Online petition in bid to derail biomass plant

News from the Lincs Free Press and Spalding Guardian, spaldingtoday.co.uk, @LincsFreePress on Twitter
News from the Lincs Free Press and Spalding Guardian, spaldingtoday.co.uk, @LincsFreePress on Twitter

Residents of Sutton Bridge are being asked to make their voices heard in a fresh bid to derail the £165million biomass gasifier planned for industrial land at Wingland.

South Holland District Council’s planning committee passed plans from EnergyPark Sutton Bridge, subject to conditions including one on a cut-price electricity deal for some residents.

But the gasifier also needs an environmental permit to operate and a petition lobbying the Secretary of State for Energy and Climate Change, Edward Davey, has gone live on www.bridgewatch.org.uk with a link to the host website, 38 Degrees.

Villager Colin Blundell, the man who devised the petition, says more than 260 people have signed so far – but he wants more people to follow suit so the Government sits up and takes notice.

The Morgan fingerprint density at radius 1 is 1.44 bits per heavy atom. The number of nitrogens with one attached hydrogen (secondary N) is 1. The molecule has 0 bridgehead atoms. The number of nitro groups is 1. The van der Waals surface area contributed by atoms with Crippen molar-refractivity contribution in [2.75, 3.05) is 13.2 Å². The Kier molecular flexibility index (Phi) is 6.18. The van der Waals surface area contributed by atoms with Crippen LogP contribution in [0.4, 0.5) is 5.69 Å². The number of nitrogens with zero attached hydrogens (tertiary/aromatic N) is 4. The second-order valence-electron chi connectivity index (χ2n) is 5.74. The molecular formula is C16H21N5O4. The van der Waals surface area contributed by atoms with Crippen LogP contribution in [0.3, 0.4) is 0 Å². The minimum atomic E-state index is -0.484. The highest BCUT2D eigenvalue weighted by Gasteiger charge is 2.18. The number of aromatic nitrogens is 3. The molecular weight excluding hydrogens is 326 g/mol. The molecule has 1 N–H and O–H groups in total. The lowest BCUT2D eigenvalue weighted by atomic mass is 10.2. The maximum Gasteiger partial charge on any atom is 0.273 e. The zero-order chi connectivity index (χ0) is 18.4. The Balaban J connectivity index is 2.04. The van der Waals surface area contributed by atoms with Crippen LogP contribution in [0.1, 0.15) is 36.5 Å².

He said: “At the beginning, a lot of people signed and signatures were coming in at one every minute. It’s slowed now to one every couple of days – I imagine it’s because not too many people in Sutton Bridge have their own computers.”

Mr Blundell believes at least 1,000 signatures are needed for the petition to have an impact and is urging residents who cannot sign because they have no computer to use the computers in the community library at The Curlew Centre, in Bridge Road, or call him on 07906 574346.

The petition asks Mr Davey to “prevent the installation of this experimental and unproven technology on our doorstep”.

Mr Blundell cites the parish poll held before the planning committee delivered its verdict when 95 per cent of residents taking part cast votes opposing the gasifier.

In his petition, Mr Blundell tells the Secretary of State: “It is not just the biomass industry on trial here; it is also the veracity and workability of the Localism Bill.

“Sutton Bridge is a small village with a population of around 3,000, made up mostly of retired people and artisans, neither of whom have much of a crusading spirit, but serious concerns of residents which have been expressed have been brushed aside by the so-called planners.”

Mr Blundell also reproduces a quotation from Mr Davey himself: “Making electricity from biomass based on imported wood is not a long-term answer to our energy needs – I am quite clear about that.”